1. It’s a blessings to have Pastor Kurt Bubna and Eastpoint church as our mentor and coach for Botswana. Thank you Philippians 1v6. Botswana for Jesus and we are excited to be trained and to implement Purpose Driven Church Initiative and unifying the three Umbrella bodies to be trained and working together for the common goal in the nation. Pastor Kurt, we pray for you, your family and Eastpoint Church. We love you.

    • Thank you, Noah, for taking on the important role of National Coordinator. We are excited to work with you and the Church in Botswana to advance the Kingdom. Love you brother!

  2. Thank you, Kurt, for sharing this uplifting news about Botswana. It is so encouraging to know that Christians are working across denominational lines to truly make an impact on this country and its people. Wouldn’t it be great if the churches here in our own backyard would do the same?
    Blessings!

    • Hi Martha, I do pray for more unity in the body of Christ. That being said, I have a wonderful and strong working relationship with about 10 churches in Spokane Valley! We are learning to practice unity together.
      Love and appreciate you!

  3. What an amazing adventure. Thank you for sharing. The Lord’s work will definitely be felt. I look forward to what is in store for you next. Amen!

  4. Thanks for sharing what God is doing in Africa! Love how he uses you to bring unity in our Valley and in Africa! Excited for you and us as a body at Eastpoint!

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Some Thoughts About Turning SIXTY! (Millennials Could Learn Something Here Too)

Some Thoughts About Turning SIXTY! (Millennials Could Learn Something Here Too)

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Apparently, ’57 was a good year for Elvis, Chevy’s, and my parents.

I know, I know, you can hardly believe it by looking at me, but I’m turning the ripe old age of 60 on March 13th. It’s a little surreal. I don’t feel that old. I don’t look . . . okay . . . maybe I do look that old. Whatever.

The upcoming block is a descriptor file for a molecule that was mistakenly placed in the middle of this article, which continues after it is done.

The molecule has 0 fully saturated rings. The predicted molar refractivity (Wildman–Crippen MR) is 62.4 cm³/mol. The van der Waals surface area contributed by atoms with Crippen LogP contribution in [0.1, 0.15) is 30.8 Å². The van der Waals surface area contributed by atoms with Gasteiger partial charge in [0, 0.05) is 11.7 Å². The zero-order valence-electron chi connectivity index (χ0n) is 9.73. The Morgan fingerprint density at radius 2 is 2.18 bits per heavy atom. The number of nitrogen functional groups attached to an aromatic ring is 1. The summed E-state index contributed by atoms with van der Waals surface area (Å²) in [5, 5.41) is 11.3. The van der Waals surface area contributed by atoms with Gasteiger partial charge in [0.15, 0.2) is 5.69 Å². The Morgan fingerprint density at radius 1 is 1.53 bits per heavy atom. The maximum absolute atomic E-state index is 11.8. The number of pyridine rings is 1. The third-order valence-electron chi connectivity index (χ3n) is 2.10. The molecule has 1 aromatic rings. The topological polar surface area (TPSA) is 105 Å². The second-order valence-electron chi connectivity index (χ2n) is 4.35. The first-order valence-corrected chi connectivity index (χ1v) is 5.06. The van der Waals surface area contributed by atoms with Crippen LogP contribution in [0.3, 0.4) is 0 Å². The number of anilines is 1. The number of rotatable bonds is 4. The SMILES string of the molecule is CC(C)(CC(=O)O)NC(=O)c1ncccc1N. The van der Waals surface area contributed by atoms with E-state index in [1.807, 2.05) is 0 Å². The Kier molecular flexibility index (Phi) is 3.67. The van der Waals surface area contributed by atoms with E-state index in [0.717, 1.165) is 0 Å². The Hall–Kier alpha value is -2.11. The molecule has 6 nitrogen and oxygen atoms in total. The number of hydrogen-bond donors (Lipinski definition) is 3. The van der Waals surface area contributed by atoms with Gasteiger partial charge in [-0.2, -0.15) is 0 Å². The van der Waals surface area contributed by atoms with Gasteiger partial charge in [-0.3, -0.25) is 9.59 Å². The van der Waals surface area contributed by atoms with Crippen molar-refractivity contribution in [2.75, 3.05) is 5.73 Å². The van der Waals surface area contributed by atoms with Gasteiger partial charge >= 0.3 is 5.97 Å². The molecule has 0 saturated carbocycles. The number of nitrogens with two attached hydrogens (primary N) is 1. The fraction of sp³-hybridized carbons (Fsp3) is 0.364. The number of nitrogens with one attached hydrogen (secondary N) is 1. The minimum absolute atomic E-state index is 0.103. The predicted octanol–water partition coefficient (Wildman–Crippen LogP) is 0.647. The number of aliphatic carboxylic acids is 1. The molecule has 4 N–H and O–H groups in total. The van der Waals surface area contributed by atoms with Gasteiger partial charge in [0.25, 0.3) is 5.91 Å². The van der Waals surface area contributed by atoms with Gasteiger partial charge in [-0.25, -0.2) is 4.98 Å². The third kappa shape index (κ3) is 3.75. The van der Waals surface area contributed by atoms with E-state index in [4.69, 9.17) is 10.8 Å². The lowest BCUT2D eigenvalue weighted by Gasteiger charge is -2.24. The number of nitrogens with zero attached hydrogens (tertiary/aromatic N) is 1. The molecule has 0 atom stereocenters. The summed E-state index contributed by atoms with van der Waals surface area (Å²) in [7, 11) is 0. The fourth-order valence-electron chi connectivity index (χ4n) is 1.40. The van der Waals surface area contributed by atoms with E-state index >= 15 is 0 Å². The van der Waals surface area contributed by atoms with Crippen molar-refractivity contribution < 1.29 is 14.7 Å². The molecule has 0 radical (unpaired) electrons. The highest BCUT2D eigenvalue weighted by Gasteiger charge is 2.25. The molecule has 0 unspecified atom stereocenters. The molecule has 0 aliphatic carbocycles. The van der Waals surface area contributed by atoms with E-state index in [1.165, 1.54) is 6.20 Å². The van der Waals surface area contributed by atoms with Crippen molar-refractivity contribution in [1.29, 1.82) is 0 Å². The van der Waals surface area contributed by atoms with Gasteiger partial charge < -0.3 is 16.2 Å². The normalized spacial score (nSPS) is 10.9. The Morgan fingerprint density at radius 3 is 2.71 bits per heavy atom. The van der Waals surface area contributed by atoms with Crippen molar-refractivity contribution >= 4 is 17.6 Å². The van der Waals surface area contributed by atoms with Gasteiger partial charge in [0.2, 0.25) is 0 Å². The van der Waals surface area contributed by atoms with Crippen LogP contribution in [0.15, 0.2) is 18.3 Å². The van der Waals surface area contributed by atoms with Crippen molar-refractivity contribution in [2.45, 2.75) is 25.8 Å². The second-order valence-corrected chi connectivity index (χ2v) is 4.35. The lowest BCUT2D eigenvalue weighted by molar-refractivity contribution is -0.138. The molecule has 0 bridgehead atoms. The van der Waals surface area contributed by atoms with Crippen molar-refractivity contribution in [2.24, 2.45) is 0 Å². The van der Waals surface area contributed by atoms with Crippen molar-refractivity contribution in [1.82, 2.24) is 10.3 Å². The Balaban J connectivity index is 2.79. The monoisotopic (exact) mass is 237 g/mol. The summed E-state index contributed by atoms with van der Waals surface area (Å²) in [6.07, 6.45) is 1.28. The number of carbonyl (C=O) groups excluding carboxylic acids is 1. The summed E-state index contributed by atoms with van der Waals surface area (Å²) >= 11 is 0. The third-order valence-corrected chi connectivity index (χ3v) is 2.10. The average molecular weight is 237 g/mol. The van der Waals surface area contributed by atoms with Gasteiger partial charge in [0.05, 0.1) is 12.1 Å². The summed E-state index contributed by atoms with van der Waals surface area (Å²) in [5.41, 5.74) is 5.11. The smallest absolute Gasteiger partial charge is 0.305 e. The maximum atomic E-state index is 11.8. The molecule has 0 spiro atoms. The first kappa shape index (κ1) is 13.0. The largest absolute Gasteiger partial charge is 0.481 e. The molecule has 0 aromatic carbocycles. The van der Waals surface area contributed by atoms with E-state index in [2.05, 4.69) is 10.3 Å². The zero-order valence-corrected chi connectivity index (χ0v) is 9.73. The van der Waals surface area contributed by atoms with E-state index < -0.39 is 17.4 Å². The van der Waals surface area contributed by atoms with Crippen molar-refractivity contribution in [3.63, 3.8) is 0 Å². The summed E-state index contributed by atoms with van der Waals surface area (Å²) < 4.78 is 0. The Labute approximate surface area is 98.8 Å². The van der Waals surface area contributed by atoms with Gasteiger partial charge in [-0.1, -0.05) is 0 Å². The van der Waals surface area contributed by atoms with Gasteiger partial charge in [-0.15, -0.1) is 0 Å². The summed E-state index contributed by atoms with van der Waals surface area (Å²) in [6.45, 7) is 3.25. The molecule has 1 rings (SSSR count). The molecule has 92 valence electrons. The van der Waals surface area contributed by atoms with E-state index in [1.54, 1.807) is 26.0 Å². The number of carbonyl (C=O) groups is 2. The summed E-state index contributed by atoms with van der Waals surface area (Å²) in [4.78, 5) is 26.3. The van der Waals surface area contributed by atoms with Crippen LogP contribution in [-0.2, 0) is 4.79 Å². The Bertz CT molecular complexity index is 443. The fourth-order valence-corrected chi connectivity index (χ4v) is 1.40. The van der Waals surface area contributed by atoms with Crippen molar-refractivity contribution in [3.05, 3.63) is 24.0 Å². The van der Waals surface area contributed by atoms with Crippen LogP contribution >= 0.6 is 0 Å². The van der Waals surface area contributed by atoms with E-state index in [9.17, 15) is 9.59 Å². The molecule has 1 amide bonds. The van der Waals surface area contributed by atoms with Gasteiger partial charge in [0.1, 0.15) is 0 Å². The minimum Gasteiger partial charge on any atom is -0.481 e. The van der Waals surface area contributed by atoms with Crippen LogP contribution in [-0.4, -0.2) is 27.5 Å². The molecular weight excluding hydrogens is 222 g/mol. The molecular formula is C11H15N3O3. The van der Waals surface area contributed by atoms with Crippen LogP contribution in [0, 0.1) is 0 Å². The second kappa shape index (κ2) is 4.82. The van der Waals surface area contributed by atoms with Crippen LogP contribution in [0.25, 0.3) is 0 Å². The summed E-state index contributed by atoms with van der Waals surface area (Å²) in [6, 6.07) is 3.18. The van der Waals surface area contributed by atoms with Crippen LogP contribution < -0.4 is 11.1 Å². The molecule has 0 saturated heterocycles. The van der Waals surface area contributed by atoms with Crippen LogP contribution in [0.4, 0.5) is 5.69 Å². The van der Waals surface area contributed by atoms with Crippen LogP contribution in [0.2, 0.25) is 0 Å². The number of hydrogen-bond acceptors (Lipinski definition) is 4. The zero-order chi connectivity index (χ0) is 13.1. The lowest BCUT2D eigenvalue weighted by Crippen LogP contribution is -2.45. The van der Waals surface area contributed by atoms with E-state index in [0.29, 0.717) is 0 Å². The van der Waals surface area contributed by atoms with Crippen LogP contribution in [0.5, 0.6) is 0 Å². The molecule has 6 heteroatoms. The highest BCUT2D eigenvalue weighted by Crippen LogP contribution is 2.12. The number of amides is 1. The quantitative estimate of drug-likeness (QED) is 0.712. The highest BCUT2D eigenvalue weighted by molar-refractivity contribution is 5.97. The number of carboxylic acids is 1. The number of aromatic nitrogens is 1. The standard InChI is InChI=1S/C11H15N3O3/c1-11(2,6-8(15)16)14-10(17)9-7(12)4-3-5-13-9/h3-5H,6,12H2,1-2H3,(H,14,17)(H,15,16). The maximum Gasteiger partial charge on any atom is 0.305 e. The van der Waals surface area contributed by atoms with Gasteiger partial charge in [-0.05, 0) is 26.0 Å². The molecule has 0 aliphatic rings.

I remember (thankfully, since they say memory is the first thing to go) turning thirty. It was just 10,950 days ago. I was depressed. My 20s were over. Middle age was mocking me to my face, or so I thought. But I pulled out of my misery when it hit me, “At least I ain’t sixty!”

What do I tell myself now?

Sixty is sexy? (Nope.)

Sixty is the new fifty? (Not even close. I did fifty, and it was much better.)

For me, there’s no getting around it; sixty is scary.

Let me explain.

I come from a long line of Bubna men who died in their 60s.

My grandfather, my dad, and one of his two brothers (my uncle), all went to be with Jesus long before they hit 70.

So, you’re thinking, “Ahhh, he’s afraid to die.”

No. That’s not it at all. I openly faced the reality of my mortality over five years ago when I had cancer.

Death isn’t the problem. I’m not worried about dying. All men die.

But I am afraid. I worry that I won’t accomplish the things I still desire to do before I go.

I’m concerned I won’t leave a meaningful legacy.

Frankly, I’m just not done yet.

Yeah, I know, I need to trust in the Sovereignty of God (please don’t go all spiritual on me, I’m trying to have a pity party here).

Yes, I know, just live “one day at a time” (wow, that’s original).

But what if my last “one day” is today?

What if I don’t get that novel done? (It’s on my bucket list.)

What if I don’t get to see at least one of my grandkids give me a great-grandchild?

What if I don’t get to experience one more great movement of God in my lifetime?

Pause. A moment of personal reflection is happening . . .

Maybe there’s something that matters more?

What if I just stop worrying about all the “what ifs?” and decide to measure my life, however long or short it is, by one thing: did I love God and others with all my heart?

You see, young, old, or somewhere in between, what always matters most is not what we accomplished in our days, but whether or not we loved.

With a radical love.

A relentless love.

A revolutionary love.

A profound, uncompromising, and deep-seated love for God and His most-prized creation—you!